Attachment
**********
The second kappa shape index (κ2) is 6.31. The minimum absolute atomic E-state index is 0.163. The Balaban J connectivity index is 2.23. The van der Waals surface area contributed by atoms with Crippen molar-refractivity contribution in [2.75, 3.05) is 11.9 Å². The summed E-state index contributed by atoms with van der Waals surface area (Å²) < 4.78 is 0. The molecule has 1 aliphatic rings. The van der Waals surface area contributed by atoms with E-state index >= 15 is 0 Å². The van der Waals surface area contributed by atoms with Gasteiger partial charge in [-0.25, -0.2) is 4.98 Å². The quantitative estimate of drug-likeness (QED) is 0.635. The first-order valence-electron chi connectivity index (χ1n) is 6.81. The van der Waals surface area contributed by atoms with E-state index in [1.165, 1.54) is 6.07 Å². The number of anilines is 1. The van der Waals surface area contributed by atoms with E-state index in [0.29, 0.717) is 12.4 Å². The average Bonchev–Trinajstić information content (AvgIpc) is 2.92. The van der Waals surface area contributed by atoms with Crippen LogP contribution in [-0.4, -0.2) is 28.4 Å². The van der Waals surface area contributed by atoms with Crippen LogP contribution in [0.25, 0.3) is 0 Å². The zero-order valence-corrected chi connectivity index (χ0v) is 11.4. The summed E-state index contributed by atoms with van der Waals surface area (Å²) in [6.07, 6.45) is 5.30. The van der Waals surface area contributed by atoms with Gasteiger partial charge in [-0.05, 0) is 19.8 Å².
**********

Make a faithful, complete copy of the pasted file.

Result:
The second kappa shape index (κ2) is 6.31. The minimum absolute atomic E-state index is 0.163. The Balaban J connectivity index is 2.23. The van der Waals surface area contributed by atoms with Crippen molar-refractivity contribution in [2.75, 3.05) is 11.9 Å². The summed E-state index contributed by atoms with van der Waals surface area (Å²) < 4.78 is 0. The molecule has 1 aliphatic rings. The van der Waals surface area contributed by atoms with E-state index >= 15 is 0 Å². The van der Waals surface area contributed by atoms with Gasteiger partial charge in [-0.25, -0.2) is 4.98 Å². The quantitative estimate of drug-likeness (QED) is 0.635. The first-order valence-electron chi connectivity index (χ1n) is 6.81. The van der Waals surface area contributed by atoms with E-state index in [1.165, 1.54) is 6.07 Å². The number of anilines is 1. The van der Waals surface area contributed by atoms with E-state index in [0.29, 0.717) is 12.4 Å². The average Bonchev–Trinajstić information content (AvgIpc) is 2.92. The van der Waals surface area contributed by atoms with Crippen LogP contribution in [-0.4, -0.2) is 28.4 Å². The van der Waals surface area contributed by atoms with Crippen LogP contribution in [0.25, 0.3) is 0 Å². The zero-order valence-corrected chi connectivity index (χ0v) is 11.4. The summed E-state index contributed by atoms with van der Waals surface area (Å²) in [6.07, 6.45) is 5.30. The van der Waals surface area contributed by atoms with Gasteiger partial charge in [-0.05, 0) is 19.8 Å².